Man, does time fly or what? I truly cannot believe that my second year at John Carroll will be wrapping up within this next week. Even more so, I can’t believe that many of my dear friends will be graduating from this lovely university and moving on to the world beyond. It’s hard for me to describe my emotions regarding graduation – I suppose you could call it a mix of sadness, jealousy and joy. I’m sad for obvious reasons. There are several seniors that I became especially close to this year, and even though I know we will still keep in touch after this, I will miss them all dearly. Plus, I’ve always just been really bad with goodbyes. I’m also jealous, because some of you guys have some sick plans after graduation. Like, Brian Bayer is going to Ecuador next year. Seriously, how sweet is that? My envy is literally through the roof. On that note, though, I’m also joyful, because I know that Brian as well as my other graduating companions really are moving onto bigger and better things. Even though their absences will be felt next year, I’ve accepted that everyone needs to go at some point, and soon it will be my turn. Plus, life can only get more exciting after John Carroll, right?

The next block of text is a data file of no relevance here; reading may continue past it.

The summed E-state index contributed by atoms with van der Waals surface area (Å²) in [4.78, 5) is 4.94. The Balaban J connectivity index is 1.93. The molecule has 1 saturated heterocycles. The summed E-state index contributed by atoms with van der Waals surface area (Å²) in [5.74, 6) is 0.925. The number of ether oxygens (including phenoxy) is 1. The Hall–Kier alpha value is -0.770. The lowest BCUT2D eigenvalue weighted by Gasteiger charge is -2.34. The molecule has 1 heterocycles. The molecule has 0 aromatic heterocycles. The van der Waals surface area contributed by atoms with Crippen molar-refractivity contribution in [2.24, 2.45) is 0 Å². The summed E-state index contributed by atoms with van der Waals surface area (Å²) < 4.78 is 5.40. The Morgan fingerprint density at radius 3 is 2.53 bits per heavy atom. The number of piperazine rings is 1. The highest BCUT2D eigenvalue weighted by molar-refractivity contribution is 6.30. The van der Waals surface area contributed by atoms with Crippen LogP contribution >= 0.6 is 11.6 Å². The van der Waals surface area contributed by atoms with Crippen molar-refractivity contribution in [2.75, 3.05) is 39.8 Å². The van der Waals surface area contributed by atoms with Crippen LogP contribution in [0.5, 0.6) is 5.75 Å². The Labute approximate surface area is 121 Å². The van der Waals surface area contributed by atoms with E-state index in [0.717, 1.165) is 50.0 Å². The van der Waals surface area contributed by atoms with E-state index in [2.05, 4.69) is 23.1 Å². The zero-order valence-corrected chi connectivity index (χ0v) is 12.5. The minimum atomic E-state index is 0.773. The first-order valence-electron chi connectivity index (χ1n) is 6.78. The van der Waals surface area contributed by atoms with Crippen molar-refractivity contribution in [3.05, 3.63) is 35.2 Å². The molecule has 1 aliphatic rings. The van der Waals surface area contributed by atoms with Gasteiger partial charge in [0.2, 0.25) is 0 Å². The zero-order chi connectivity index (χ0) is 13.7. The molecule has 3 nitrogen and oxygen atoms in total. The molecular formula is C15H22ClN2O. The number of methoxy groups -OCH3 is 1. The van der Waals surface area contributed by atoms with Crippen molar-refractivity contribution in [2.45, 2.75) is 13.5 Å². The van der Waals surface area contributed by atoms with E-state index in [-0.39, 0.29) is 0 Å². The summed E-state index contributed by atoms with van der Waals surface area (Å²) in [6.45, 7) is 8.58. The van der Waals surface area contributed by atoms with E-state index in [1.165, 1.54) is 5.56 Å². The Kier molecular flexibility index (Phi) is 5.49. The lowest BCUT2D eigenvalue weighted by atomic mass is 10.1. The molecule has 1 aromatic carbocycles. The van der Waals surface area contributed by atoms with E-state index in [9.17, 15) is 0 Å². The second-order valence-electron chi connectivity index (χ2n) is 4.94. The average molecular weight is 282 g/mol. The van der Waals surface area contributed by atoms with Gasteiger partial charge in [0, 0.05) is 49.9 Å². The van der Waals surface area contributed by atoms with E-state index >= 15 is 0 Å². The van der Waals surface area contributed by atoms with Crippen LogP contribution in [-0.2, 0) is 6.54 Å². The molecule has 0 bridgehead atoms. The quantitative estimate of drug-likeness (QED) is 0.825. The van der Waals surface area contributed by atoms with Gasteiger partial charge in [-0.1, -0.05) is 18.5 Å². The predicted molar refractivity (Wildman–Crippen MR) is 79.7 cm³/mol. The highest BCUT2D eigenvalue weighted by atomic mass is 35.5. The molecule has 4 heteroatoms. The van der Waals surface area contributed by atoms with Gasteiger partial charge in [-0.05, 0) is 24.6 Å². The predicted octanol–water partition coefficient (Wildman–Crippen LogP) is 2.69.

Anyway, like I said previously, I am pretty bad with goodbyes. It’s hard for me to give sentimental messages to those who are leaving, because nine times out of 10, I end up crying in public and looking like a major wuss. So, I prefer to give some optimistic advice instead. Now, I understand that advice from little old 19-year-old me given to my seniors might not be considered words of gold. Please hear me out, though – this stuff really could change up your game plan if you think about it.
In my philosophy class this semester, we talked a lot of being in control of your own personal freedom. More specifically, we talked about a man named Vance Packard, who introduced seven steps to greater personal freedom. They are as follows: 1) Save money. 2) Build your education and skills. 3) Keep your honor clean. 4) Keep your private life private. 5) Don’t give your life to one organization unless you can give it wholeheartedly. 6) Develop a network of influences. 7) Develop a personal passion for responsibility.
After hearing these for the first time, I really started to think about them on a daily basis. They are such simple steps, yet really have the potential to impact your life for the better. I’m all about that kind of stuff, so of course I wanted to include it in my column and share with others.
Keeping steps like these in mind each day while doing your thing really does give you a better control of your freedom. In turn, being in control of your freedom is probably the most important thing in times of change.
So, to my seniors, you can follow these steps or not. I hope you do, but I won’t know either way. What I will know is if you come back to visit me or not, so imagine me looking at each of you now – you better come visit, or else.
On that note, so long, seniors! I wish you all the absolute best of luck, and just go be awesome.